My first inclination to this prompt, what of Black temporalities in crisis, was to ask a small group of Black familiars (friends and colleagues) to talk with me about their current experience of time in quarantine, and under the present articulations of racial injustice and economic crisis. Many remarked on awaiting moments of dance and embodiment, or the body after surgery during COVID, to the forms of mutual aid arriving, just on time. Others expressed holding patterns of rage, when being called forth in work environments to engage in conversations about race, others of the crushing aftermath of an intimate partnership in quarantine that went awry, only to arrive at new forms of intimacy in self-reflection and community co-counseling, or deep expressions of freedom, when invited to social distance with a family member, and doing so outside clothing. Still others reflected on mourning a relative, loved one, distant friend, and the uncertainty of the living body, through measures that are within and outside of human control. As the call for this special issue of SAQ noted, “Black temporalities of crisis might consist of subtle, collective and individual experiences of anticipation, drawn-out boredom, acceleration, or the feeling that something has ended before something else begins, among other possibilities.” In this instance, I focus on how the stretchy drawn-out and quickening qualities of time in crisis persist. By drawing on the anonymous experiences of loved ones and moments of rebellion toward fugitivity (e.g., the maroon communities of the Great Dismal Swamp and Harriet Jacobs’s neo–slave narrative), I ruminate on the in-between moments of Black life that show up in and around ongoing crisis.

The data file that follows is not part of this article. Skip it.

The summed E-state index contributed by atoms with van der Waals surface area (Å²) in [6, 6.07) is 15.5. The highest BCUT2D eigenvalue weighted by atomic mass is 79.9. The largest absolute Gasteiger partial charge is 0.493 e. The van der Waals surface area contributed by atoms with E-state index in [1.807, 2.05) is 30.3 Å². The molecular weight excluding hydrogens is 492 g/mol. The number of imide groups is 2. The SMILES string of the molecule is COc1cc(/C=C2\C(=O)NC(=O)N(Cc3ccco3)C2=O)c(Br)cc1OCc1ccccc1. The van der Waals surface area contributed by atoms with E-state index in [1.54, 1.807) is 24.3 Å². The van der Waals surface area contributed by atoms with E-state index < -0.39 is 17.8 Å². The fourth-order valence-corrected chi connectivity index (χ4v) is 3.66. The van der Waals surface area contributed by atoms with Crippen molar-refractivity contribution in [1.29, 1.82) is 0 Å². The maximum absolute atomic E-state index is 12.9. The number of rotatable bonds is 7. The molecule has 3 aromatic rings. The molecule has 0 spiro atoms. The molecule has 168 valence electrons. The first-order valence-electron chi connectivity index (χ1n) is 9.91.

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Sarah Stefana Smith; Keeping Time: Maroon Assemblages and Black Life in Crisis. South Atlantic Quarterly 1 January 2022; 121 (1): 11–32. doi: https://doi.org/10.1215/00382876-9561503
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